9 Research management and Good Clinical Practice


Declaration of Helsinki - Ethical Principles for Medical Research Involving Human Subjects (World Medical Association)

The declaration sets out the ethical principles for medical research involving human subjects, including research on identifiable human material and data- worldwide.

Between April and June 2013, the World Medical Association consulted on proposed changes to the declaration.


Research governance framework for health and social care: second edition (Department of Health, 2005)

This document sets out the broad principle of good research management for health and social care.


The Research Passport and streamlined human resources arrangements

The ‘Research in the NHS: Human Resource (HR) Good Practice Resource Pack’ describes the process for handling HR arrangements for researchers and provides a streamlined approach for confirming details of the pre-engagement checks they have undergone with the NHS. 


The resource pack includes details of:

•A Research Passport system for issuing honorary research contracts (HRCs) or letters of access to HEI researchers who need to undertake their research within the NHS.  The research passport provides evidence of the pre-engagement checks undertaken on the researcher in line with NHS Employment Check Standards; and

•NHS to NHS arrangements for sharing and accepting pre-engagement checks between NHS organisations when NHS staff wish to undertake research within the NHS outside of their employing Trust.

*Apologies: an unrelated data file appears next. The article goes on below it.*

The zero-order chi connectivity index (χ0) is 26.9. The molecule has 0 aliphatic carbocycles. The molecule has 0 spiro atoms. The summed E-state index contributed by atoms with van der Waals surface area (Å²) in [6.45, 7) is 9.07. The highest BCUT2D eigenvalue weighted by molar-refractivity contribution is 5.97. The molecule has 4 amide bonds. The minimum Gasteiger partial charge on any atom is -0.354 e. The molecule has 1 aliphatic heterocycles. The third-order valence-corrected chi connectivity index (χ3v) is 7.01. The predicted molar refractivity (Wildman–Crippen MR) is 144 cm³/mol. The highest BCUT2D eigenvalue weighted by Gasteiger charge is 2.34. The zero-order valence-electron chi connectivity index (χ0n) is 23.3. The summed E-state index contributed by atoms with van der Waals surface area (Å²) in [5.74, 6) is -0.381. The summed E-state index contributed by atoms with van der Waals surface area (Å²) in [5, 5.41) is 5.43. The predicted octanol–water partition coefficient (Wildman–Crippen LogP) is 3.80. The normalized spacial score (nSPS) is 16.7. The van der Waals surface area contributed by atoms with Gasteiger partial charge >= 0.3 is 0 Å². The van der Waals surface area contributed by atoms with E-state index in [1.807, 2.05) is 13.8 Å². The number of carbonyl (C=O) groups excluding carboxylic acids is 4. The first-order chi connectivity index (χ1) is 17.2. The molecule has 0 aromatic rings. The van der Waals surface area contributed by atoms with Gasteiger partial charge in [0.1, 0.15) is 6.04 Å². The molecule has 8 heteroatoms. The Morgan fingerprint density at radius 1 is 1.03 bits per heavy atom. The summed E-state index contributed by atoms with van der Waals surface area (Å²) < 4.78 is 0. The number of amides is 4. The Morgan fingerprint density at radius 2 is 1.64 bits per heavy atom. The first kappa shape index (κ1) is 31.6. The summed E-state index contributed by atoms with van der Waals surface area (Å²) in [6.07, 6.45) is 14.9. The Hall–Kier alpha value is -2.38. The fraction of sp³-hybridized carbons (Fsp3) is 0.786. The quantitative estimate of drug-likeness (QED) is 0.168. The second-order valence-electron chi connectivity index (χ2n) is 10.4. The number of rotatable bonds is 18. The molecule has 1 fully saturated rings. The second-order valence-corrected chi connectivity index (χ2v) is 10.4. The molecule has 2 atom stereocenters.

Medicines and Healthcare Products Regulatory Agency (MHRA)

The MHRA is responsible for ensuring that medicines and medical devices work, and are acceptably safe. All drug and device trials need to be registered and approved by the MHRA.


The Medicines for Human Use Act (Clinical Trials) Regulations (2004)

The Medicines for Human Use (Clinical Trials) Regulations regulate trials of

medicines on people.


Good Clinical Practice (GCP) in clinical trials of medicinal products

Good clinical practice is a set of internationally recognised ethical and scientific quality requirements which must be observed for designing, conducting, recording and reporting clinical trials of medicines that involve the participation of human subjects.  Compliance with this good practice provides assurance that the rights, safety and well-being of trial subjects are protected, and that the results of the clinical trials are credible and accurate.


The principles of GCP apply to all researchinvolving patients, not just clinical trials.

For research, training should be appropriate and proportionate to the type of research undertaken, and should cover the responsibilities of researchers set out in relevant legislation and standards.  There is no set requirement for the frequency of such training. Researchers are expected to maintain awareness of current standards through reference to published guidance and relevant policies.  Training should be updated when legislation has changed, new policies or practice have been implemented, different research activities are to be undertaken, or a significant period of time has elapsed since research activities have been conducted.